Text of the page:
by, 14th May 2012 at 11:34 AM (1033 Views)
For my next game review, I decided on another PC casual game. It was suggested that I cover a popular game, but the game that I thought of, which is Plants vs Zombies, reminds me of another game that is made by the same developer (George Fan), so I decided to cover this game too. Initially, I wasn’t sure which of the two should I cover first, but then, I decided that, why not review both games at once? So here it is, this game that I will be reviewing is Insaniquarium.
The tagline of this game is “Feed Fish! Fight Aliens!” It sounds like an absurd concept, but if a game is fun, who cares? Super Mario Bros. certainly looks to have an absurd premise, but it’s a game worth playing because it’s fun. Since both games are from the same developer, you might notice some similarities between both games. You should notice the resemblance if you played the Zombiquarium mini-game in Plants vs Zombies. After all, Plants vs Zombies was initially going to be an Insaniquarium sequel, but that changed during development. That’s good, because Grass-types are more awesome than Water-types.
(Title screen. It gives us a glimpse at the game’s food chain.)
Insaniquarium’s basic gameplay involves feeding the guppies in the tank. This is easy to do, since all you have to do is click the left mouse button to release a food pellet for the guppy to eat. It goes without saying that the guppies could starve, and they will die of hunger if left hungry for too long. The game’s over if your tank’s fish are all gone, so pay attention so that they are kept healthy. Each pellet will cost money, so there has to be a way to make more of them. How do you make more money, then? Well, guppies could grow to the next stage, and when they do, they literally drop money! They will drop more money if they grow to the adult stage. This is how you progress with the game. You need to make money from the fish you feed, which fits the criterion of “feeding fish”.
There are purchasable options in the game too. With the money you have, you could buy whatever is available. The thing is, your options will be limited until you accomplish a certain point. For example, in order to buy a food quantity upgrade and food quality upgrade, you need the guppies to grow to medium-sized for those to become available. The final available option is always an egg. The egg requires three purchases of the same price, and once you bought them all, you completed the level. Each egg will contain a Pet, which are essentially helpers to make things easier for you in the tank. Examples include Stinky the Snail, who will collect coins for you (and return as a cameo in Plants vs Zombies), and Niko the Oyster, who will produce a pearl worth a good amount of cash occasionally. You are only limited to three pets on one session (this could be upgraded later), so make your choices clear so that they work well together (or work well with the player).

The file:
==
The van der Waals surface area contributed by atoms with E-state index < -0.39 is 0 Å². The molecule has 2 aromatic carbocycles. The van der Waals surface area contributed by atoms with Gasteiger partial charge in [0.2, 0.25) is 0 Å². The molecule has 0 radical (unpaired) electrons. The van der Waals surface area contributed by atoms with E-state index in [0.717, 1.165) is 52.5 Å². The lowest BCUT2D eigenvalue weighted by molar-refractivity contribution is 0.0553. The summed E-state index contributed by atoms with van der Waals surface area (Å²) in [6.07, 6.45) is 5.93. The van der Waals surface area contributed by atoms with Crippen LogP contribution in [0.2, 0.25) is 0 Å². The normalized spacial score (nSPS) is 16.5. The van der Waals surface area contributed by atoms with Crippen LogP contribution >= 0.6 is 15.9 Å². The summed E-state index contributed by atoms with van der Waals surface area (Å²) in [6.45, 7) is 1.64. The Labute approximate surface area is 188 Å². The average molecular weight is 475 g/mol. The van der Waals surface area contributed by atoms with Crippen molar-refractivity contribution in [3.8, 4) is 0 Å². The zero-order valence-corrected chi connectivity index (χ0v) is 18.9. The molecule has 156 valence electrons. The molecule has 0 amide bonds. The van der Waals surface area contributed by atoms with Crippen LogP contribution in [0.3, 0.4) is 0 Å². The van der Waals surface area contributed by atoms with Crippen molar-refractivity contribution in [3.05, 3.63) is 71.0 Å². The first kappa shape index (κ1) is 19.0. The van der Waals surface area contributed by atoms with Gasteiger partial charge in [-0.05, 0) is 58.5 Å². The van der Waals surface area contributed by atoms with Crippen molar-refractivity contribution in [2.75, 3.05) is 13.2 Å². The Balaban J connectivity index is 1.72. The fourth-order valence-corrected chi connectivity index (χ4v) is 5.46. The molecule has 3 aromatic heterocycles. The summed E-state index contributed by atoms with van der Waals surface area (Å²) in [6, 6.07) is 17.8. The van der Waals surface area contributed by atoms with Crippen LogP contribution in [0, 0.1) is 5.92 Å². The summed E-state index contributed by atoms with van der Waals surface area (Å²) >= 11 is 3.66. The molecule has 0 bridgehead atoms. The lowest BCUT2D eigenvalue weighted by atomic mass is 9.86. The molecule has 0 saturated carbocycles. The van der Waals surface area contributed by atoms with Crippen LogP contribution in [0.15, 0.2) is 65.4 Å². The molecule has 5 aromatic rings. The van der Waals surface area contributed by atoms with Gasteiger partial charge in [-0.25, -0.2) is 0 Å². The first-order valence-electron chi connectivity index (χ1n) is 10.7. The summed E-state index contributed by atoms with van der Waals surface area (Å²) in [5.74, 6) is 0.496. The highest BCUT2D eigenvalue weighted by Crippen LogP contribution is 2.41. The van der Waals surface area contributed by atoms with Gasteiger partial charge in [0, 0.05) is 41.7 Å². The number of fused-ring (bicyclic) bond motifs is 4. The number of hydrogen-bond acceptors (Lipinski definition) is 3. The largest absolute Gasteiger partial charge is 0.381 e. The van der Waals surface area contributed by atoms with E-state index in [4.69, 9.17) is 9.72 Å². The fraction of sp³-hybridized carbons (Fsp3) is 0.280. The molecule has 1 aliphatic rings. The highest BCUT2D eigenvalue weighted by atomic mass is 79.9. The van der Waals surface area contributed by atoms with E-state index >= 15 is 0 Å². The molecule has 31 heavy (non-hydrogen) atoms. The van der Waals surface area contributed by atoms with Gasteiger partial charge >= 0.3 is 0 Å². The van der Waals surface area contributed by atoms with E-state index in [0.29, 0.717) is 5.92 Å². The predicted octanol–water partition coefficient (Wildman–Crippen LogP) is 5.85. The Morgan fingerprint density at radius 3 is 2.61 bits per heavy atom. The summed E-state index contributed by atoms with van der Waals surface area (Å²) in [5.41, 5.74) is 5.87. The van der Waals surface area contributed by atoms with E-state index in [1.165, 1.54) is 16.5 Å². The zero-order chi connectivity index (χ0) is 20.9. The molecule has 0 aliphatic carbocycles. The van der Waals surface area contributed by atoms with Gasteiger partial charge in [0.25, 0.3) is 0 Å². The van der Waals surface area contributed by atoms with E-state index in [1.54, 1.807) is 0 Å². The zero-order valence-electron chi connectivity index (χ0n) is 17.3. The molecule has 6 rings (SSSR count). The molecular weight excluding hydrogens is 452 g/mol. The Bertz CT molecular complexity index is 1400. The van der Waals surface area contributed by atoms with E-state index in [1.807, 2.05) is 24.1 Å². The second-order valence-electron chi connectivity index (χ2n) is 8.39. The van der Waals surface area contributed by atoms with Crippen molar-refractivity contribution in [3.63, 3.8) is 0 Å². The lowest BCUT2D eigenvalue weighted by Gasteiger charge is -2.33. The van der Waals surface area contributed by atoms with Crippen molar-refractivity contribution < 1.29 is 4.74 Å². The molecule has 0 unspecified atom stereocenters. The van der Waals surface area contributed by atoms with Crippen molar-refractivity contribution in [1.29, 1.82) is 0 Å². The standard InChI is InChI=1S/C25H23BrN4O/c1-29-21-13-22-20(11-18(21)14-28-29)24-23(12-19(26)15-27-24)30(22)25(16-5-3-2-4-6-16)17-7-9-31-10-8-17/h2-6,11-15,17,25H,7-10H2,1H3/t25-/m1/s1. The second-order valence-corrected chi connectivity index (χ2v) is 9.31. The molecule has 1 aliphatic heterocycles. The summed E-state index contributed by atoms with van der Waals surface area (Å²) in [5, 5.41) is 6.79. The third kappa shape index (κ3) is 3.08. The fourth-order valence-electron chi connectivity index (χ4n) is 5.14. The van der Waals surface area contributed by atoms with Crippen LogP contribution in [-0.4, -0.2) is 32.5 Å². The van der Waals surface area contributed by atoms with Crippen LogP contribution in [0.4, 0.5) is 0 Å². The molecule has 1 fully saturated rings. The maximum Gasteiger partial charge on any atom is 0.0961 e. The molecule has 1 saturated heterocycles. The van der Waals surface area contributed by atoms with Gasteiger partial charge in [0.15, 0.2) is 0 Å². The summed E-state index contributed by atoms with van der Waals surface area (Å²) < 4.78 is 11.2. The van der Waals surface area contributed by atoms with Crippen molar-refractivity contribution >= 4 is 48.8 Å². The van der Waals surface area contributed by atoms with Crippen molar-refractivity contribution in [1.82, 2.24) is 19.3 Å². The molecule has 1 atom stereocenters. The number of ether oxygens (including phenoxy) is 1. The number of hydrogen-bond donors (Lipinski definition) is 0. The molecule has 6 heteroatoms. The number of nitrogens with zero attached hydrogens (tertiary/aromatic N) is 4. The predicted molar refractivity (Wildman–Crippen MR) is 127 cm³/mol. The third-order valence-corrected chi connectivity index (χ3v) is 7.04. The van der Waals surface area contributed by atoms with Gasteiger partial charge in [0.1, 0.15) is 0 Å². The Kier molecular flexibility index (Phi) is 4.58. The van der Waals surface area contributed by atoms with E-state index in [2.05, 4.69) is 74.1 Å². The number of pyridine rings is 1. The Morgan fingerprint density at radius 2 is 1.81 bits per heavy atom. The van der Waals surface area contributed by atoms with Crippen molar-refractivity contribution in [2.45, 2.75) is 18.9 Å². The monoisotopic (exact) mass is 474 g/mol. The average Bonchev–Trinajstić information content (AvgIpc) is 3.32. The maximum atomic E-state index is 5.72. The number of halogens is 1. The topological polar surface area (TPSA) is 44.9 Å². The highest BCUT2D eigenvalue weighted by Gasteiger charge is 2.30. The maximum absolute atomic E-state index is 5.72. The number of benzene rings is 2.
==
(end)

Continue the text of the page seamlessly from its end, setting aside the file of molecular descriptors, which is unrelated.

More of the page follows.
(Another day at the fish tank, along with some bizarre pets. The top bar shows the items you could buy.
Note that two of the pets (the robot fish and the eel) will only be available in later levels.)
But what about the “fighting aliens” part of the game’s tagline? Yes, the game also has aliens who will destroy your fish, and that provides part of the thrill in caring for the tank. Without them, taking care of fish would be boring. When an alien will show themselves, there will be a warning to tell you that they will appear, so be prepared. As soon as they appear, you need to shoot them with your laser! Don’t worry about the controls here, because your left-click becomes the “shoot” command instead of a “feed” command, so mash that mouse button to dispose of those nasty aliens! Once defeated, they will give out a diamond for your efforts. There are different types of aliens you will meet in the game, and each will have different characteristics. Oh, and did I mention that you could also upgrade your laser power?
(Some of the aliens you will encounter. See that angelfish over there? I guarantee you that you will find it
one of the most useful pets in the game. Too bad it’s only available very late.)
The game is separated by different tanks, each providing a different style of play. Each of them will have a non-guppy fish for sale to provide variety between tanks. The first tank, for example, has not only guppies to feed, but Carnivores, which are fish that eats small guppies and drops diamonds. The price for each Carnivore is relatively high, though. The second tank has Star Potions, which could only be fed to adult guppies, allowing them to drop Stars, providing a way to feed Star-catchers, a type of fish that catches stars at the bottom of the tank and convert them to diamonds (it’s their diet too, so put them without stars for long and they will die of hunger).